Chickenpox is an infectious disease caused by the varicella-zoster virus. It causes a very itchy rash with fluid-filled blisters often seen on the chest, back, and face. Chickenpox is generally mild especially in healthy individuals, however it can cause severe symptoms in children and those who have  weakened immune systems.

Last Updated: February 25, 2024

Chickenpox can be passed from one person to another by: 

  • Direct contact with blisters, saliva, or mucus of an infected person
  • Airborne transmission (cough or sneezes of an infected person)
  • Indirect contact by touching objects or clothing that have been used by someone with chickenpox

Chickenpox symptoms may present 10 to 21 days after getting exposed to someone with the disease. Common signs and symptoms of chickenpox include: 

  • An itchy rash with fluid-filled blisters
  • Fever
  • Fatigue 
  • Loss of appetite
  • Headache


Those with chickenpox typically recover after a week. However, the varicella-zoster virus still remains. Reactivation of this virus would result in shingles. Shingles is a disease that can also cause painful fluid-filled blisters.

A doctor will inspect the rash to check if it is characteristic of chickenpox. Laboratory tests, such as blood tests or a culture of the skin lesions, may also be done to confirm if the patient has the disease. 


Generally, chickenpox symptoms are mild and, for healthy people, can be managed by getting adequate fluids and bed rest. An antihistamine can also be prescribed to relieve itching. However, for those who are experiencing severe symptoms, especially the young, pregnant, and the immunocompromised, they may be prescribed Acyclovir, which is an antiviral medication. Those with fever from chickenpox should also not use aspirin or any aspirin-containing products as it might cause damage to the liver and brain.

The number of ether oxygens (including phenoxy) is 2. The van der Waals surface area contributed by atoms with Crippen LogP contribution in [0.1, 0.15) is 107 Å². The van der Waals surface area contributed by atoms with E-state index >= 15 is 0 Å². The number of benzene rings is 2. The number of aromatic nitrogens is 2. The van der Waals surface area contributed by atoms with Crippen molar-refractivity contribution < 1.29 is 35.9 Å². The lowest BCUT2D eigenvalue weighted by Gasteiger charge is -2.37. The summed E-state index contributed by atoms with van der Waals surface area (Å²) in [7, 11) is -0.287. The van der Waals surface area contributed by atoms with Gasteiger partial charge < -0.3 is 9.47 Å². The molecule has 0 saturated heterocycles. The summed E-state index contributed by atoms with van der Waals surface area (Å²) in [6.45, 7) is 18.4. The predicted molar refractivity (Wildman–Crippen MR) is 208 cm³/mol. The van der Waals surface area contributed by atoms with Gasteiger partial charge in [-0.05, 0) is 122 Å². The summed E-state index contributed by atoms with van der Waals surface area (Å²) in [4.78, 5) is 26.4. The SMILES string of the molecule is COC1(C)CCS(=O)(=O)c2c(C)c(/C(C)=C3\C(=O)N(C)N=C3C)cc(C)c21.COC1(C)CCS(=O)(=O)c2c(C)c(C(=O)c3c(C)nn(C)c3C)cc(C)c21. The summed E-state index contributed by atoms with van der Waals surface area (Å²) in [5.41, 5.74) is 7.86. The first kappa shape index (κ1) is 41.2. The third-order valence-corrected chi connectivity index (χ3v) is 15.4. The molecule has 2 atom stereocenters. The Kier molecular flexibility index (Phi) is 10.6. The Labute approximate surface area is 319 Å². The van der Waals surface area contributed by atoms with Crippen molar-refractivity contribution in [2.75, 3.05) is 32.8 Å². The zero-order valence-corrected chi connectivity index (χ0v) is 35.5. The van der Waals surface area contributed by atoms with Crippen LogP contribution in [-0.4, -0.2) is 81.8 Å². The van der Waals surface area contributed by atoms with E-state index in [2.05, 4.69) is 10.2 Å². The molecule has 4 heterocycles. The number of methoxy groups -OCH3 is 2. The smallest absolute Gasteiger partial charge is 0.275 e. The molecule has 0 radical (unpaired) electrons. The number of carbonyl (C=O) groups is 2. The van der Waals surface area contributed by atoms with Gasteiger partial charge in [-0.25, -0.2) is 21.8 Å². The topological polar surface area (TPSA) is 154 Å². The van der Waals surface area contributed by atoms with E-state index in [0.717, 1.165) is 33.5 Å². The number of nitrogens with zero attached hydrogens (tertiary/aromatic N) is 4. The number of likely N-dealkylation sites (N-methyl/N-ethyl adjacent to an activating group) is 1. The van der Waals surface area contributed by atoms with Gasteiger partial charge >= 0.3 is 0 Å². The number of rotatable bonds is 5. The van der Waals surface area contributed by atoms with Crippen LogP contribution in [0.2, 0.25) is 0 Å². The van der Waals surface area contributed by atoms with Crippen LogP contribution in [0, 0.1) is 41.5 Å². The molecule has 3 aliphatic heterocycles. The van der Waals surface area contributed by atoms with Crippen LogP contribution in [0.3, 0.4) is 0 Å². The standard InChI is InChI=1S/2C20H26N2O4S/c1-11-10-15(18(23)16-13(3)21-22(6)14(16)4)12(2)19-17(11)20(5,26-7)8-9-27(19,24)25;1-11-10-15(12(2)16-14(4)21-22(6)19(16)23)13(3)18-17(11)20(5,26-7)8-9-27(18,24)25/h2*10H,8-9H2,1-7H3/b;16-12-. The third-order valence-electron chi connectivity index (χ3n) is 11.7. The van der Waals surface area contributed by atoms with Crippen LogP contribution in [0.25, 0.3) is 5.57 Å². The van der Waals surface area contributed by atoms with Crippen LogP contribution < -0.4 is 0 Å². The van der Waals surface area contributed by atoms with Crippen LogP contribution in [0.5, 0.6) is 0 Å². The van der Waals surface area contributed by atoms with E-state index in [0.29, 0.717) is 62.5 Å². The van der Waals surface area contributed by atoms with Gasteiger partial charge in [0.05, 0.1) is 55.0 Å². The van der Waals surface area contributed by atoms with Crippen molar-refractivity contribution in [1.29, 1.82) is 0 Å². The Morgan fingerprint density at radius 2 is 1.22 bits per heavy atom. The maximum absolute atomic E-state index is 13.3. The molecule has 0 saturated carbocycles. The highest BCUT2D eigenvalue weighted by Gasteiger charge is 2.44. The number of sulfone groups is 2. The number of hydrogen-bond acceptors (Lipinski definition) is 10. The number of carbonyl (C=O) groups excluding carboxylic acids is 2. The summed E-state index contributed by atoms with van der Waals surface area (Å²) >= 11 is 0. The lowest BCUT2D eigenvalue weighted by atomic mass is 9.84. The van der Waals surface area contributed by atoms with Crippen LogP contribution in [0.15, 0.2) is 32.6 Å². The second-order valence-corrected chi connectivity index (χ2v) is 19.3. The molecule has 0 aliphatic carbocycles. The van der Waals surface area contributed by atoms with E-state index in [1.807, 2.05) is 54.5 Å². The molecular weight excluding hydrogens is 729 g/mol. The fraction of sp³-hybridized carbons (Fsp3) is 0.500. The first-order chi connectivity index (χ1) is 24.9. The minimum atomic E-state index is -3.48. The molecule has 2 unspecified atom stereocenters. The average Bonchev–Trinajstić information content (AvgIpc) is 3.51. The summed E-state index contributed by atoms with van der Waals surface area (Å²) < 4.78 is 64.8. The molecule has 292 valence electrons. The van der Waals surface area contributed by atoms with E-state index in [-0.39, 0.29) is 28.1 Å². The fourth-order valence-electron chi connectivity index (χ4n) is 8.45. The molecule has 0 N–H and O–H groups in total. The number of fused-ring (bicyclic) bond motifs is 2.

Here are a few tips that might help limit the spread of chickenpox:

  • Practice social distancing towards those diagnosed with chickenpox
  • Avoid touching objects or clothing that have been used by someone with chickenpox
  • Wash hands frequently with soap and water
  • Trim fingernails and avoid scratching your skin 
  • Get vaccinated with the chickenpox vaccine



Chickenpox. (2021). Mayo Clinic. Retrieved from 

About Chickenpox.(2021). Centers for Disease Control and Prevention. Retrieved from 

Chickenpox (Varicella zoster infection). (n.d.). New York State Department of Health. Retrieved from,air%20by%20coughing%20and%20sneezing.

Last Updated: February 25, 2024